In our two cases, both patients had SRD, RS, and a thin ERM prior to the development of the MH. The primary cause of RS is generally believed to be a fragileity of the layered structure of the retina due to defective Muller cells [8], with the presence of SRD due to DME being considered as its background. It has been reported that diseases such as uveitis, high myopia, and glaucoma can cause RS triggered by SRD [9,10,11]. In the present two cases, persistent SRD attributable to DME may have caused RS, to which retinal vitreous traction was added, thereby causing the development of the MH. In addition, since the RS caused a fragility of the layered structure of the retina, the retina may have formed a convex surface toward the vitreous cavity, unlike the OCT image seen in typical cases of idiopathic MH. The formation of the convex surface of the retina towards the vitreous body implies that outer layer organization of the retina may have progressed much more than the inner layer organization, thus resulting in a relative decrease in the extensibility of the outer layer, although the details remain unknown.

In Patient 1, the MH was closed with PPV, but the central foveal retinal thickness had markedly decreased and the improvement of VA was poor. This may be due to the fact that the function of the outer layer of the retina, including photoreceptor cells, may have decreased due to the long-term effect of SRD.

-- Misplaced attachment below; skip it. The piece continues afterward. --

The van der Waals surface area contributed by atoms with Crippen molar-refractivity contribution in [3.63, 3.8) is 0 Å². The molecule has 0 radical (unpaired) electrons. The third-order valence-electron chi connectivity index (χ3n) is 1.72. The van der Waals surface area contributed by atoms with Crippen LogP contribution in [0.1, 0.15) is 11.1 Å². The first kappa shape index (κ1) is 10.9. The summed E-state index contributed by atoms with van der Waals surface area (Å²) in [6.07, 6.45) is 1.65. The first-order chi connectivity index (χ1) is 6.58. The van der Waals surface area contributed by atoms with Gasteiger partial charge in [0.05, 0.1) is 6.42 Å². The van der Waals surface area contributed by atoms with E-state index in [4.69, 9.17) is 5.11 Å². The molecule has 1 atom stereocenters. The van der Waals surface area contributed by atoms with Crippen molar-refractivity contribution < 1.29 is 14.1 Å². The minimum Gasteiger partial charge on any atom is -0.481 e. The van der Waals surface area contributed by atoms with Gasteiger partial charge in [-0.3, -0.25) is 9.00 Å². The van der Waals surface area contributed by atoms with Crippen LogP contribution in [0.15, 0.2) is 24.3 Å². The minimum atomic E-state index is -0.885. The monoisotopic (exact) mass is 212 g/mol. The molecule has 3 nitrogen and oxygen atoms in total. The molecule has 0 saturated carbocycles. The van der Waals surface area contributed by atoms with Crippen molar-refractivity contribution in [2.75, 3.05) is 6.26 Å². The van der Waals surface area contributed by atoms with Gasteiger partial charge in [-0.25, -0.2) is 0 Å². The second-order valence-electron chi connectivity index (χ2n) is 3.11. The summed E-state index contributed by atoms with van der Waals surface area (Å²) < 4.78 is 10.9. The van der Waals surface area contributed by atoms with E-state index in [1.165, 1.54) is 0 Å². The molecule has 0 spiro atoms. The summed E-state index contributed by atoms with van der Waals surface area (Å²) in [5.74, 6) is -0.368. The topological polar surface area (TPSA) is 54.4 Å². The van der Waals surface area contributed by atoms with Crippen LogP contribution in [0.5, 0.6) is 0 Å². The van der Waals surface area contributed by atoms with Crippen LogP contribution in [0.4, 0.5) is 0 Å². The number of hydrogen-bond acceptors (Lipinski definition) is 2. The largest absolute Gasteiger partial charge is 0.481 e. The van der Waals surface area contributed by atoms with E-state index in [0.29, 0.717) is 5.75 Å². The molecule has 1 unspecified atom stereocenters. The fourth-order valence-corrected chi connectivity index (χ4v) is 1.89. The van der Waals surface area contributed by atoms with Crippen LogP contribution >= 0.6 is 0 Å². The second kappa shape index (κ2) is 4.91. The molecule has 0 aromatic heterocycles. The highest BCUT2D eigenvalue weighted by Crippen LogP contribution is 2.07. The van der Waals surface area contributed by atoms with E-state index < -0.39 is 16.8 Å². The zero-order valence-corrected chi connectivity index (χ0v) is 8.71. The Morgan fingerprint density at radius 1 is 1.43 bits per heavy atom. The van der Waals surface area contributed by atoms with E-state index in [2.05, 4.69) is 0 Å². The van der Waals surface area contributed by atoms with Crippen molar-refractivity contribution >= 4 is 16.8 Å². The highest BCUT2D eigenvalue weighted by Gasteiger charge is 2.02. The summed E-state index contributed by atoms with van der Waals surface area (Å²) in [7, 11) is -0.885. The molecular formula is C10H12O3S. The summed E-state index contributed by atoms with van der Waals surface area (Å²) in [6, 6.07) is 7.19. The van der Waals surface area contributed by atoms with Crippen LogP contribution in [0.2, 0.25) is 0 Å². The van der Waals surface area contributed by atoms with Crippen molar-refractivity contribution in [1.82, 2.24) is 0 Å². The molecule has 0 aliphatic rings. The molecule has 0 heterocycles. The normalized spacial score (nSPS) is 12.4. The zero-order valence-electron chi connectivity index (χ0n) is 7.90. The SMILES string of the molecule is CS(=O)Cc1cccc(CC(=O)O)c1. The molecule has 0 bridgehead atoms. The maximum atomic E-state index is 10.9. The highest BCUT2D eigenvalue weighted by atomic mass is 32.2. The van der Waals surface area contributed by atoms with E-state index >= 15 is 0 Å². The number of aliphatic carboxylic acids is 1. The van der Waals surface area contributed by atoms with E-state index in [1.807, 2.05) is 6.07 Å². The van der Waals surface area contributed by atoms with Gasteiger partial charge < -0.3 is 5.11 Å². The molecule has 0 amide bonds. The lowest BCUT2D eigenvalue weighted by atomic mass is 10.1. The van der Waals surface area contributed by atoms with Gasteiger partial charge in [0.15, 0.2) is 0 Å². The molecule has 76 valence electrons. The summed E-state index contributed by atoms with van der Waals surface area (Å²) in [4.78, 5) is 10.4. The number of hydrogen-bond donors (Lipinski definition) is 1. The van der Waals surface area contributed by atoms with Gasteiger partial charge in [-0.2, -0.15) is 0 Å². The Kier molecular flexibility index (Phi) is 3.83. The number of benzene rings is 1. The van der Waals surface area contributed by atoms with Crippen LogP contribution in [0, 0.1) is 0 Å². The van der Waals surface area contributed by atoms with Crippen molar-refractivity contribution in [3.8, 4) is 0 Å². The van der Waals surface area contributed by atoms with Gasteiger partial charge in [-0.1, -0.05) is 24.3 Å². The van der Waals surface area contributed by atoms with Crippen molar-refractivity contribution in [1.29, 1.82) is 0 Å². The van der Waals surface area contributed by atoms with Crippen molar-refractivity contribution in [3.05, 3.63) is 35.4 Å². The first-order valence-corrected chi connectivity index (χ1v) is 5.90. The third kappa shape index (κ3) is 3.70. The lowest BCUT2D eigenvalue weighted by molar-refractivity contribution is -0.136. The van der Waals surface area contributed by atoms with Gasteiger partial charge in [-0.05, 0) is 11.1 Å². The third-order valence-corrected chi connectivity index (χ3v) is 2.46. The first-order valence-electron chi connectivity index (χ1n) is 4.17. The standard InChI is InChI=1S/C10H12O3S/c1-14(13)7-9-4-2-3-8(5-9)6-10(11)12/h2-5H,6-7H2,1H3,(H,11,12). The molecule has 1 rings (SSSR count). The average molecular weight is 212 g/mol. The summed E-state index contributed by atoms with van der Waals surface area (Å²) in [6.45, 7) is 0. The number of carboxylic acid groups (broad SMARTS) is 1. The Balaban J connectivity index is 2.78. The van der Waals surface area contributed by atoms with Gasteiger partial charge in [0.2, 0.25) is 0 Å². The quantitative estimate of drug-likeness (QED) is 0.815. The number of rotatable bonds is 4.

It has frequently been reported that PPV is effective for treating MH complicated by DME. Kurihara et al. performed PPV with ILM peeling in 3 patients with MH associated with PDR, and reported that the MH was successfully closed in all patients, thereby leading to resolution of the preoperative DME [12]. On the other hand, some studies have reported that MH closure was possible with pharmacotherapy for DME [13, 14] and that MH closure was spontaneously attained [15]. Thus, conservative treatment may be acceptable as the first modality for MH, especially if the diameter of the MH is small. However, and to the best our knowledge, the atypical MH form observed in our 2 cases is very rare in comparison to the form reported in the previous studies. The persistent DME complicated with SRD, RS, and a thin ERM caused the fragility of the layered structure of the retina, which sometimes might result in the development of the atypical MH formation that was observed in our two cases.